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The Daily Wildcat

The Daily Wildcat


UA Library exhibit features Southwest medicine

Briana Sanchez
Briana Sanchez / Arizona Daily Wildcat UANC exibit at Science and Engineering library on October 26, 2012.

An earlier version of this article stated that “biological” information on nine physicians had been on display at this exhibit. It has since been corrected to “biographical” information.

An exhibit on age-old medical practices aims to showcase the impact of the Southwest in the world of medicine.

UA Library Special Collections is showcasing photos, books and ephemera of early physicians and hospitals at the Science–Engineering Library. The exhibit, which showcases items dated between the 1860s and 1930s, also shows Tucson’s early approaches at treating tuberculosis.

The exhibit was curated to commemorate Tucson’s 237th birthday, which was in August. Associate Librarian for the UA Library Special Collections Bob Diaz explained that the goal of the exhibit was to educate others on the city’s history as it celebrated this milestone.

According to Diaz, Tucson was prevalent for tuberculosis because the climate and good weather were considered especially favorable for treating the disease.

“Tuberculosis was a big health concern,” Diaz said. “And Tucson was promoted as a place where people could feel well here, so there were a lot of sanatoriums. People from all over the country would come here to get treated.”

Tuberculosis was especially prevalent in the early 20th century, accounting for 12 out of every 100 deaths. During this time, 25 percent of all newcomers to the Southwest came to seek tuberculosis treatment.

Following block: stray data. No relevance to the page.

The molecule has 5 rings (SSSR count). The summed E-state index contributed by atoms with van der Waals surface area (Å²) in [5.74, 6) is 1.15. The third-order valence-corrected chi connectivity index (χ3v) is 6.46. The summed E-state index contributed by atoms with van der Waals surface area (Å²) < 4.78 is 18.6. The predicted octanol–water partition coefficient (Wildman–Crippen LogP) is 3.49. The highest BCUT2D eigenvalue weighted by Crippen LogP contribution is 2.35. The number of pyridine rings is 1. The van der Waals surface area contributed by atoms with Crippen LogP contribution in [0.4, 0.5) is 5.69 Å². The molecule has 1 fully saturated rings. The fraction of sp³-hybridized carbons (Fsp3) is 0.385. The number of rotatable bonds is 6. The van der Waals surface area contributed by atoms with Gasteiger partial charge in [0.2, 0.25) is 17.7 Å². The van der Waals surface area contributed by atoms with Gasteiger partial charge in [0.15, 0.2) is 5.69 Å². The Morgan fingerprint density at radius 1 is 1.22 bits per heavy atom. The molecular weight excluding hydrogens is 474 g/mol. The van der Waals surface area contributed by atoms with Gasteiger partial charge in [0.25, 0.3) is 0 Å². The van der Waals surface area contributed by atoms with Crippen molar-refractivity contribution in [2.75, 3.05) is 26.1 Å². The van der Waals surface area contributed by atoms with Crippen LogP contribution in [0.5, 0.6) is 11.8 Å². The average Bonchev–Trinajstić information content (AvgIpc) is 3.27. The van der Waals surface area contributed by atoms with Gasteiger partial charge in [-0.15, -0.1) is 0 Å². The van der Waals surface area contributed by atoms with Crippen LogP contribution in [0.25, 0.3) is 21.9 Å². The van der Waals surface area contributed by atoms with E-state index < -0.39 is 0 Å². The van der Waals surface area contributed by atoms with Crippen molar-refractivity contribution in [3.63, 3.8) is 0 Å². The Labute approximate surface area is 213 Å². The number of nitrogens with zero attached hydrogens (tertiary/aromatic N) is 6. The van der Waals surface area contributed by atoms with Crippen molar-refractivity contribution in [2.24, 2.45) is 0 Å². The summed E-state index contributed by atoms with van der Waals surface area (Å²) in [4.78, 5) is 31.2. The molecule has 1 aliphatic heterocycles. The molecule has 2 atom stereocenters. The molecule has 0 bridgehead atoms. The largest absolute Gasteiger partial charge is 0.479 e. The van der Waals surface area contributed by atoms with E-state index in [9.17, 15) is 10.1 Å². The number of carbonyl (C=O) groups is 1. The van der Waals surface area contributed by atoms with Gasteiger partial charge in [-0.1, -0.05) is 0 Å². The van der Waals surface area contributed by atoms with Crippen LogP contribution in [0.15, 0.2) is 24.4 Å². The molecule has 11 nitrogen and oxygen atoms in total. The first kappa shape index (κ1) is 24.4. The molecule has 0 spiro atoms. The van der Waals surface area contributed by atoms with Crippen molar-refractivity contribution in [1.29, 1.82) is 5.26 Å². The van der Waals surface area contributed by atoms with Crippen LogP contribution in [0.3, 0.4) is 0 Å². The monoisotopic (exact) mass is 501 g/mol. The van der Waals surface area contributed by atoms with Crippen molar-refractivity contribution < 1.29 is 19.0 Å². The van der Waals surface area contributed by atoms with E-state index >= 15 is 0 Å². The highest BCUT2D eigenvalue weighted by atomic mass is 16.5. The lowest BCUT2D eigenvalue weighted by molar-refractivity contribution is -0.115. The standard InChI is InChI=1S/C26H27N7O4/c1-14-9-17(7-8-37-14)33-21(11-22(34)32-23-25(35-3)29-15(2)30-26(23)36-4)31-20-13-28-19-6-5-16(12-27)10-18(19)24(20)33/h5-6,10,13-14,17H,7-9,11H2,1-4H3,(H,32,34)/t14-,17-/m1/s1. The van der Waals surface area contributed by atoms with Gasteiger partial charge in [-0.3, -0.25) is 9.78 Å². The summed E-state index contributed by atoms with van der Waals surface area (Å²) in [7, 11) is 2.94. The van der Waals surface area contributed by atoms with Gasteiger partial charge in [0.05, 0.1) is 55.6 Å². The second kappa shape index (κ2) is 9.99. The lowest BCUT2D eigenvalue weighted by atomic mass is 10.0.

The exhibit is divided into three sections. The first section showcases sanatoriums, or resort-like treatment facilities for tuberculosis patients. There were a number of sanatoriums in Tucson, including Tentville on Speedway Boulevard between Park and First avenues.

The second section features the hospitals that were in Tucson during those particular decades. Documents within the exhibit include photographs of buildings like the St. Mary’s Hospital and early documents from the Pima County General Hospital, Diaz said.

The third section covers the contributions made to Arizona by its medical community. According to Diaz, this section includes early doctors that practiced at Fort Lowell Hospital. Biographical information on nine early physicians are available, and includes George E. Goodfellow, who performed the world’s first prostate removal surgery.

The exhibit remains open to the public until the end of December.

“It’s coming down to the end of the year,” Diaz said. “So if people want to see it, they should come see it soon.”

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